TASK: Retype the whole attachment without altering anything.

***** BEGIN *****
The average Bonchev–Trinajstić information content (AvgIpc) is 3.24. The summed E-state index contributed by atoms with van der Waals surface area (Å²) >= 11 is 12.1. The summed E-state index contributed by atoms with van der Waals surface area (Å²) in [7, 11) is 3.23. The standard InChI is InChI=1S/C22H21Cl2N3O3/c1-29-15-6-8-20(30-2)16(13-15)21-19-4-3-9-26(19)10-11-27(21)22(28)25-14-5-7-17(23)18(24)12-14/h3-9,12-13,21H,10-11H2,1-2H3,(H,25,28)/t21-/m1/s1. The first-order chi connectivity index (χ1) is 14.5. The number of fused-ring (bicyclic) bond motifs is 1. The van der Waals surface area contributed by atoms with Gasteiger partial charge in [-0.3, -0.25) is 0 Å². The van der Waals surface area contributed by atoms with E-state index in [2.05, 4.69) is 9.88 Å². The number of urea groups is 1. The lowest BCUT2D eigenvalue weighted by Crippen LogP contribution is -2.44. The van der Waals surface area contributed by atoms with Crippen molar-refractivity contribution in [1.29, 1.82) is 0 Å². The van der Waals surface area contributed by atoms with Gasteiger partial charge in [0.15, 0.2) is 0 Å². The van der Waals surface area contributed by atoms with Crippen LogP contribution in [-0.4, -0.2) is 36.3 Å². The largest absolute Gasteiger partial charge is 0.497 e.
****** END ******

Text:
The average Bonchev–Trinajstić information content (AvgIpc) is 3.24. The summed E-state index contributed by atoms with van der Waals surface area (Å²) >= 11 is 12.1. The summed E-state index contributed by atoms with van der Waals surface area (Å²) in [7, 11) is 3.23. The standard InChI is InChI=1S/C22H21Cl2N3O3/c1-29-15-6-8-20(30-2)16(13-15)21-19-4-3-9-26(19)10-11-27(21)22(28)25-14-5-7-17(23)18(24)12-14/h3-9,12-13,21H,10-11H2,1-2H3,(H,25,28)/t21-/m1/s1. The first-order chi connectivity index (χ1) is 14.5. The number of fused-ring (bicyclic) bond motifs is 1. The van der Waals surface area contributed by atoms with Gasteiger partial charge in [-0.3, -0.25) is 0 Å². The van der Waals surface area contributed by atoms with E-state index in [2.05, 4.69) is 9.88 Å². The number of urea groups is 1. The lowest BCUT2D eigenvalue weighted by Crippen LogP contribution is -2.44. The van der Waals surface area contributed by atoms with Crippen molar-refractivity contribution in [1.29, 1.82) is 0 Å². The van der Waals surface area contributed by atoms with Gasteiger partial charge in [0.15, 0.2) is 0 Å². The van der Waals surface area contributed by atoms with Crippen LogP contribution in [-0.4, -0.2) is 36.3 Å². The largest absolute Gasteiger partial charge is 0.497 e.